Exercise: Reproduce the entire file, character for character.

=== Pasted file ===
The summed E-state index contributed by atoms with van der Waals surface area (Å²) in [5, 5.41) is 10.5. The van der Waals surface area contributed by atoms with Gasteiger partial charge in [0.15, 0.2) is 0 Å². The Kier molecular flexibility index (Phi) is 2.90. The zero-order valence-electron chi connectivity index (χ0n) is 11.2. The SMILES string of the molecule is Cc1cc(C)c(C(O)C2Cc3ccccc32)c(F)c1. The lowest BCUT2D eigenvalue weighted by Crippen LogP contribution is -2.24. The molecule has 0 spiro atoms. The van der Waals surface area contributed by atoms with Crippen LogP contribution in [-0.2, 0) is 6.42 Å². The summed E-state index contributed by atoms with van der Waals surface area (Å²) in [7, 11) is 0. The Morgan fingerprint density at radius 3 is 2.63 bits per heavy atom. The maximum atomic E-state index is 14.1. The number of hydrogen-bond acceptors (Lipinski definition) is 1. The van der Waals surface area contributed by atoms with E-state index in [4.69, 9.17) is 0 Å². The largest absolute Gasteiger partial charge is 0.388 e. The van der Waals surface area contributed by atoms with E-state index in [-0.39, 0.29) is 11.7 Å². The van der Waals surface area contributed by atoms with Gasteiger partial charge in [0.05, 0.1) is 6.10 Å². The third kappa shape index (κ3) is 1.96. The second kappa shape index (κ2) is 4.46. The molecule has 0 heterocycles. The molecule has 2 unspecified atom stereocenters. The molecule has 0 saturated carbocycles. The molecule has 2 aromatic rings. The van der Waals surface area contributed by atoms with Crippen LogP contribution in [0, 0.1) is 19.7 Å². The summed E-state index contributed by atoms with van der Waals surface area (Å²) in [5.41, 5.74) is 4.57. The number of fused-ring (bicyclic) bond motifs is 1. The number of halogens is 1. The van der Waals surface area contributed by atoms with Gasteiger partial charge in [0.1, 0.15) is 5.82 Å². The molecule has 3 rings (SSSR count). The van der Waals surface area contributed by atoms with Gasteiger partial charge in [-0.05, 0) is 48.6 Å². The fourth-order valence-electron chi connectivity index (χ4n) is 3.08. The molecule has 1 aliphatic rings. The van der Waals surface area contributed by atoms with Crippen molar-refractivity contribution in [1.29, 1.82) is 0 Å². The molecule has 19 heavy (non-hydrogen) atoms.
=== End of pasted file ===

The summed E-state index contributed by atoms with van der Waals surface area (Å²) in [5, 5.41) is 10.5. The van der Waals surface area contributed by atoms with Gasteiger partial charge in [0.15, 0.2) is 0 Å². The Kier molecular flexibility index (Phi) is 2.90. The zero-order valence-electron chi connectivity index (χ0n) is 11.2. The SMILES string of the molecule is Cc1cc(C)c(C(O)C2Cc3ccccc32)c(F)c1. The lowest BCUT2D eigenvalue weighted by Crippen LogP contribution is -2.24. The molecule has 0 spiro atoms. The van der Waals surface area contributed by atoms with Crippen LogP contribution in [-0.2, 0) is 6.42 Å². The summed E-state index contributed by atoms with van der Waals surface area (Å²) in [7, 11) is 0. The Morgan fingerprint density at radius 3 is 2.63 bits per heavy atom. The maximum atomic E-state index is 14.1. The number of hydrogen-bond acceptors (Lipinski definition) is 1. The van der Waals surface area contributed by atoms with E-state index in [4.69, 9.17) is 0 Å². The largest absolute Gasteiger partial charge is 0.388 e. The van der Waals surface area contributed by atoms with E-state index in [-0.39, 0.29) is 11.7 Å². The van der Waals surface area contributed by atoms with Gasteiger partial charge in [0.05, 0.1) is 6.10 Å². The third kappa shape index (κ3) is 1.96. The second kappa shape index (κ2) is 4.46. The molecule has 0 heterocycles. The molecule has 2 unspecified atom stereocenters. The molecule has 0 saturated carbocycles. The molecule has 2 aromatic rings. The van der Waals surface area contributed by atoms with Crippen LogP contribution in [0, 0.1) is 19.7 Å². The summed E-state index contributed by atoms with van der Waals surface area (Å²) in [5.41, 5.74) is 4.57. The number of fused-ring (bicyclic) bond motifs is 1. The number of halogens is 1. The van der Waals surface area contributed by atoms with Gasteiger partial charge in [0.1, 0.15) is 5.82 Å². The molecule has 3 rings (SSSR count). The van der Waals surface area contributed by atoms with Gasteiger partial charge in [-0.05, 0) is 48.6 Å². The fourth-order valence-electron chi connectivity index (χ4n) is 3.08. The molecule has 1 aliphatic rings. The van der Waals surface area contributed by atoms with Crippen molar-refractivity contribution in [1.29, 1.82) is 0 Å². The molecule has 19 heavy (non-hydrogen) atoms.